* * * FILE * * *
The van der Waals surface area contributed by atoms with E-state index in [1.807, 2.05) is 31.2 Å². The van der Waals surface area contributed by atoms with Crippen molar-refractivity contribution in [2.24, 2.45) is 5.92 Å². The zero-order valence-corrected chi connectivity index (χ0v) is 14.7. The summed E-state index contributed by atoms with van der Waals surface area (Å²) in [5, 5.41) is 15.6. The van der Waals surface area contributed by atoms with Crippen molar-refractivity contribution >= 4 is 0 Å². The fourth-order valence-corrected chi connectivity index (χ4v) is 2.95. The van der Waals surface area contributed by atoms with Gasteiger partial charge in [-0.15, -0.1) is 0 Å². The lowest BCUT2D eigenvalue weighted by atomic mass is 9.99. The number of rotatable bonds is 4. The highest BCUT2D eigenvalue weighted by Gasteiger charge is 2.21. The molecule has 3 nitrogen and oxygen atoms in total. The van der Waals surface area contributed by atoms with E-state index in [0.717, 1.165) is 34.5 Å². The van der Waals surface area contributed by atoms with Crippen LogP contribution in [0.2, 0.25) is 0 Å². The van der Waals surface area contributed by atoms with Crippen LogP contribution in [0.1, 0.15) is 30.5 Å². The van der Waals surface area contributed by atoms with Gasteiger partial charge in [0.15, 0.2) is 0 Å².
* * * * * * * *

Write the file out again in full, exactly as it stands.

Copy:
The van der Waals surface area contributed by atoms with E-state index in [1.807, 2.05) is 31.2 Å². The van der Waals surface area contributed by atoms with Crippen molar-refractivity contribution in [2.24, 2.45) is 5.92 Å². The zero-order valence-corrected chi connectivity index (χ0v) is 14.7. The summed E-state index contributed by atoms with van der Waals surface area (Å²) in [5, 5.41) is 15.6. The van der Waals surface area contributed by atoms with Crippen molar-refractivity contribution >= 4 is 0 Å². The fourth-order valence-corrected chi connectivity index (χ4v) is 2.95. The van der Waals surface area contributed by atoms with Gasteiger partial charge in [-0.15, -0.1) is 0 Å². The lowest BCUT2D eigenvalue weighted by atomic mass is 9.99. The number of rotatable bonds is 4. The highest BCUT2D eigenvalue weighted by Gasteiger charge is 2.21. The molecule has 3 nitrogen and oxygen atoms in total. The van der Waals surface area contributed by atoms with E-state index in [0.717, 1.165) is 34.5 Å². The van der Waals surface area contributed by atoms with Crippen LogP contribution in [0.2, 0.25) is 0 Å². The van der Waals surface area contributed by atoms with Crippen LogP contribution in [0.1, 0.15) is 30.5 Å². The van der Waals surface area contributed by atoms with Gasteiger partial charge in [0.15, 0.2) is 0 Å².